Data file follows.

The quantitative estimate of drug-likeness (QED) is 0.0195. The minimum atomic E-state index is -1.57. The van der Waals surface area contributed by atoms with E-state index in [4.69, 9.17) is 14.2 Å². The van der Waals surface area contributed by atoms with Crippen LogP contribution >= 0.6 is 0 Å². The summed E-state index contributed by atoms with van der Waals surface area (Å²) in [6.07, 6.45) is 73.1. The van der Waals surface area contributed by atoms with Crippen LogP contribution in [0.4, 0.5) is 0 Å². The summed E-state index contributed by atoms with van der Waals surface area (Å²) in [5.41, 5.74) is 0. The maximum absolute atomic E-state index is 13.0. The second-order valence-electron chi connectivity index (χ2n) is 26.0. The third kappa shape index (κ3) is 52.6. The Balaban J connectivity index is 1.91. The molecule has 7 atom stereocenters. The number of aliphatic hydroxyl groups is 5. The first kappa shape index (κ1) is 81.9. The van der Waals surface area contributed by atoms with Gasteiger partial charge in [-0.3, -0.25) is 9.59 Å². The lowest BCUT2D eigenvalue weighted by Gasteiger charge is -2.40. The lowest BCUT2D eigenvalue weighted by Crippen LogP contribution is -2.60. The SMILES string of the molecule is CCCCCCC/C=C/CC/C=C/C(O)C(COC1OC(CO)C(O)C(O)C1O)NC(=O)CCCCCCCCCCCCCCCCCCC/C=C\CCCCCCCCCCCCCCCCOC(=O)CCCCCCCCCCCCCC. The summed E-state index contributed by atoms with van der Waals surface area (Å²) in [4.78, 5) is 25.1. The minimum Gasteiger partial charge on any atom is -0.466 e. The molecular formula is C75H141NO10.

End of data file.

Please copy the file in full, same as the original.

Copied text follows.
The quantitative estimate of drug-likeness (QED) is 0.0195. The minimum atomic E-state index is -1.57. The van der Waals surface area contributed by atoms with E-state index in [4.69, 9.17) is 14.2 Å². The van der Waals surface area contributed by atoms with Crippen LogP contribution >= 0.6 is 0 Å². The summed E-state index contributed by atoms with van der Waals surface area (Å²) in [6.07, 6.45) is 73.1. The van der Waals surface area contributed by atoms with Crippen LogP contribution in [0.4, 0.5) is 0 Å². The summed E-state index contributed by atoms with van der Waals surface area (Å²) in [5.41, 5.74) is 0. The maximum absolute atomic E-state index is 13.0. The second-order valence-electron chi connectivity index (χ2n) is 26.0. The third kappa shape index (κ3) is 52.6. The Balaban J connectivity index is 1.91. The molecule has 7 atom stereocenters. The number of aliphatic hydroxyl groups is 5. The first kappa shape index (κ1) is 81.9. The van der Waals surface area contributed by atoms with Gasteiger partial charge in [-0.3, -0.25) is 9.59 Å². The lowest BCUT2D eigenvalue weighted by Gasteiger charge is -2.40. The lowest BCUT2D eigenvalue weighted by Crippen LogP contribution is -2.60. The SMILES string of the molecule is CCCCCCC/C=C/CC/C=C/C(O)C(COC1OC(CO)C(O)C(O)C1O)NC(=O)CCCCCCCCCCCCCCCCCCC/C=C\CCCCCCCCCCCCCCCCOC(=O)CCCCCCCCCCCCCC. The summed E-state index contributed by atoms with van der Waals surface area (Å²) in [4.78, 5) is 25.1. The minimum Gasteiger partial charge on any atom is -0.466 e. The molecular formula is C75H141NO10.